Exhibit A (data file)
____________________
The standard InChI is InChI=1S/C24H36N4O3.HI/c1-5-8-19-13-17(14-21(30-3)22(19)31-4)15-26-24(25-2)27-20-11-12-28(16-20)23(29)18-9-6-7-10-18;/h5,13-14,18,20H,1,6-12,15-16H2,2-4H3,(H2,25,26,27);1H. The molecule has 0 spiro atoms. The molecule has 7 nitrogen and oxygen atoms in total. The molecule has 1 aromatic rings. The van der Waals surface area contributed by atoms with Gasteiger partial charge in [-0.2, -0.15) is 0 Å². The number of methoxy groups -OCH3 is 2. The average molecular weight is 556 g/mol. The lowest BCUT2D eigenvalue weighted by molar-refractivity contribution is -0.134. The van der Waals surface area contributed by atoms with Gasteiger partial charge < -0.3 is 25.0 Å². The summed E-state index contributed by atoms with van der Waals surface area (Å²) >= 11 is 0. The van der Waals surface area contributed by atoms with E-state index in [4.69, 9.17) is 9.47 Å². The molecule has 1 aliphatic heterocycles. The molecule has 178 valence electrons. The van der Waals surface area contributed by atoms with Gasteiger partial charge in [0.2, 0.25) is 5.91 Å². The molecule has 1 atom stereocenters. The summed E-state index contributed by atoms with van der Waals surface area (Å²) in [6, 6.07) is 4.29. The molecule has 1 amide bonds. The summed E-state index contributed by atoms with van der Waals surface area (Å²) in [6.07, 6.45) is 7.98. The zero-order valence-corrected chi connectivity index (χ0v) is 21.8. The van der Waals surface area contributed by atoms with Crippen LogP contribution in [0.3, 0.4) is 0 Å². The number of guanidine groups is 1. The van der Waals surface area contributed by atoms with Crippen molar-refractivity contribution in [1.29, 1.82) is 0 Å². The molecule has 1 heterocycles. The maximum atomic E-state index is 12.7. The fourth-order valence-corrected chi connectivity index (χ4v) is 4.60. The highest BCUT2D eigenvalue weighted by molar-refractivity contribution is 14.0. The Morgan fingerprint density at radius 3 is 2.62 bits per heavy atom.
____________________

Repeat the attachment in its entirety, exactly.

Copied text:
The standard InChI is InChI=1S/C24H36N4O3.HI/c1-5-8-19-13-17(14-21(30-3)22(19)31-4)15-26-24(25-2)27-20-11-12-28(16-20)23(29)18-9-6-7-10-18;/h5,13-14,18,20H,1,6-12,15-16H2,2-4H3,(H2,25,26,27);1H. The molecule has 0 spiro atoms. The molecule has 7 nitrogen and oxygen atoms in total. The molecule has 1 aromatic rings. The van der Waals surface area contributed by atoms with Gasteiger partial charge in [-0.2, -0.15) is 0 Å². The number of methoxy groups -OCH3 is 2. The average molecular weight is 556 g/mol. The lowest BCUT2D eigenvalue weighted by molar-refractivity contribution is -0.134. The van der Waals surface area contributed by atoms with Gasteiger partial charge < -0.3 is 25.0 Å². The summed E-state index contributed by atoms with van der Waals surface area (Å²) >= 11 is 0. The van der Waals surface area contributed by atoms with E-state index in [4.69, 9.17) is 9.47 Å². The molecule has 1 aliphatic heterocycles. The molecule has 178 valence electrons. The van der Waals surface area contributed by atoms with Gasteiger partial charge in [0.2, 0.25) is 5.91 Å². The molecule has 1 atom stereocenters. The summed E-state index contributed by atoms with van der Waals surface area (Å²) in [6, 6.07) is 4.29. The molecule has 1 amide bonds. The summed E-state index contributed by atoms with van der Waals surface area (Å²) in [6.07, 6.45) is 7.98. The zero-order valence-corrected chi connectivity index (χ0v) is 21.8. The van der Waals surface area contributed by atoms with Crippen LogP contribution in [0.3, 0.4) is 0 Å². The number of guanidine groups is 1. The van der Waals surface area contributed by atoms with Crippen molar-refractivity contribution in [1.29, 1.82) is 0 Å². The molecule has 1 heterocycles. The maximum atomic E-state index is 12.7. The fourth-order valence-corrected chi connectivity index (χ4v) is 4.60. The highest BCUT2D eigenvalue weighted by molar-refractivity contribution is 14.0. The Morgan fingerprint density at radius 3 is 2.62 bits per heavy atom.